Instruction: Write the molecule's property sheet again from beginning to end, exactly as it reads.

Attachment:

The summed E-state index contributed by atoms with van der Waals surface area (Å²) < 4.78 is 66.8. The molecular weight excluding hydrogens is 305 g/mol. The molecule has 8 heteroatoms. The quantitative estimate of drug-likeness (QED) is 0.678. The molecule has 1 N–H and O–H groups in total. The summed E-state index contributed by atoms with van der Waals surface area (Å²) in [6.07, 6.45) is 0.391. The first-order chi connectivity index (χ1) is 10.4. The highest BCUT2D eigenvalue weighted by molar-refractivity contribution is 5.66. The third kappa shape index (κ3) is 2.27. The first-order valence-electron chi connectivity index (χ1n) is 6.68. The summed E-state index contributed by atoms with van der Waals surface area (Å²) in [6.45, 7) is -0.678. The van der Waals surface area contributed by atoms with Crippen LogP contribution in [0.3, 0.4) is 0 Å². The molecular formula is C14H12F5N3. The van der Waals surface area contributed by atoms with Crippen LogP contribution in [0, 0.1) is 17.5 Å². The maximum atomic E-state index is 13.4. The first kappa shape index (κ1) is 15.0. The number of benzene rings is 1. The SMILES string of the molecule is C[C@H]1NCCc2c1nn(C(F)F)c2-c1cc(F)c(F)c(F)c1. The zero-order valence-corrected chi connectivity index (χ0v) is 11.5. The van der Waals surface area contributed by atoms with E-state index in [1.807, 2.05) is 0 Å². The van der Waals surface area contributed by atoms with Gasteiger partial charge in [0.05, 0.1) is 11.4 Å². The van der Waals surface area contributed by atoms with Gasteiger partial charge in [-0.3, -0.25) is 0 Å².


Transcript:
The summed E-state index contributed by atoms with van der Waals surface area (Å²) < 4.78 is 66.8. The molecular weight excluding hydrogens is 305 g/mol. The molecule has 8 heteroatoms. The quantitative estimate of drug-likeness (QED) is 0.678. The molecule has 1 N–H and O–H groups in total. The summed E-state index contributed by atoms with van der Waals surface area (Å²) in [6.07, 6.45) is 0.391. The first-order chi connectivity index (χ1) is 10.4. The highest BCUT2D eigenvalue weighted by molar-refractivity contribution is 5.66. The third kappa shape index (κ3) is 2.27. The first-order valence-electron chi connectivity index (χ1n) is 6.68. The summed E-state index contributed by atoms with van der Waals surface area (Å²) in [6.45, 7) is -0.678. The van der Waals surface area contributed by atoms with Crippen LogP contribution in [0.3, 0.4) is 0 Å². The molecular formula is C14H12F5N3. The van der Waals surface area contributed by atoms with Crippen LogP contribution in [0, 0.1) is 17.5 Å². The maximum atomic E-state index is 13.4. The first kappa shape index (κ1) is 15.0. The number of benzene rings is 1. The SMILES string of the molecule is C[C@H]1NCCc2c1nn(C(F)F)c2-c1cc(F)c(F)c(F)c1. The zero-order valence-corrected chi connectivity index (χ0v) is 11.5. The van der Waals surface area contributed by atoms with E-state index in [1.807, 2.05) is 0 Å². The van der Waals surface area contributed by atoms with Gasteiger partial charge in [0.05, 0.1) is 11.4 Å². The van der Waals surface area contributed by atoms with Gasteiger partial charge in [-0.3, -0.25) is 0 Å².